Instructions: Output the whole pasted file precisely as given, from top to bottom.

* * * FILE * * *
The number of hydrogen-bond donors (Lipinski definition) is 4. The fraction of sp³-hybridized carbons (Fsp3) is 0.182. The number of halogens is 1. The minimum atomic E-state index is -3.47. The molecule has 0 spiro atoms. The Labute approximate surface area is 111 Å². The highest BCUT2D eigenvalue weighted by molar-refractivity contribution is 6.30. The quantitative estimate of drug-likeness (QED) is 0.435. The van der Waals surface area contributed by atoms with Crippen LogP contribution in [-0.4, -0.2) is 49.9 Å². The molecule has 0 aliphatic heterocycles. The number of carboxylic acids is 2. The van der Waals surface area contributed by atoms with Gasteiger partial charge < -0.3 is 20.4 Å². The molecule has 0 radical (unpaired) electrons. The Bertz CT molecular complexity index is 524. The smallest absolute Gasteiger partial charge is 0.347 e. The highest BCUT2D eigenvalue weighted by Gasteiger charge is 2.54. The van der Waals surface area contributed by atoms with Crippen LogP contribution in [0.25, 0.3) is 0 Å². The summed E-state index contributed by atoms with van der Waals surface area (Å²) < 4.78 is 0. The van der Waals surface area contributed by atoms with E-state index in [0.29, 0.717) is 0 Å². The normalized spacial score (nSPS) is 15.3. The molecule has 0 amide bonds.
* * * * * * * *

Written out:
The number of hydrogen-bond donors (Lipinski definition) is 4. The fraction of sp³-hybridized carbons (Fsp3) is 0.182. The number of halogens is 1. The minimum atomic E-state index is -3.47. The molecule has 0 spiro atoms. The Labute approximate surface area is 111 Å². The highest BCUT2D eigenvalue weighted by molar-refractivity contribution is 6.30. The quantitative estimate of drug-likeness (QED) is 0.435. The van der Waals surface area contributed by atoms with Crippen LogP contribution in [-0.4, -0.2) is 49.9 Å². The molecule has 0 aliphatic heterocycles. The number of carboxylic acids is 2. The van der Waals surface area contributed by atoms with Gasteiger partial charge < -0.3 is 20.4 Å². The molecule has 0 radical (unpaired) electrons. The Bertz CT molecular complexity index is 524. The smallest absolute Gasteiger partial charge is 0.347 e. The highest BCUT2D eigenvalue weighted by Gasteiger charge is 2.54. The van der Waals surface area contributed by atoms with Crippen LogP contribution in [0.25, 0.3) is 0 Å². The summed E-state index contributed by atoms with van der Waals surface area (Å²) < 4.78 is 0. The van der Waals surface area contributed by atoms with E-state index in [0.29, 0.717) is 0 Å². The normalized spacial score (nSPS) is 15.3. The molecule has 0 amide bonds.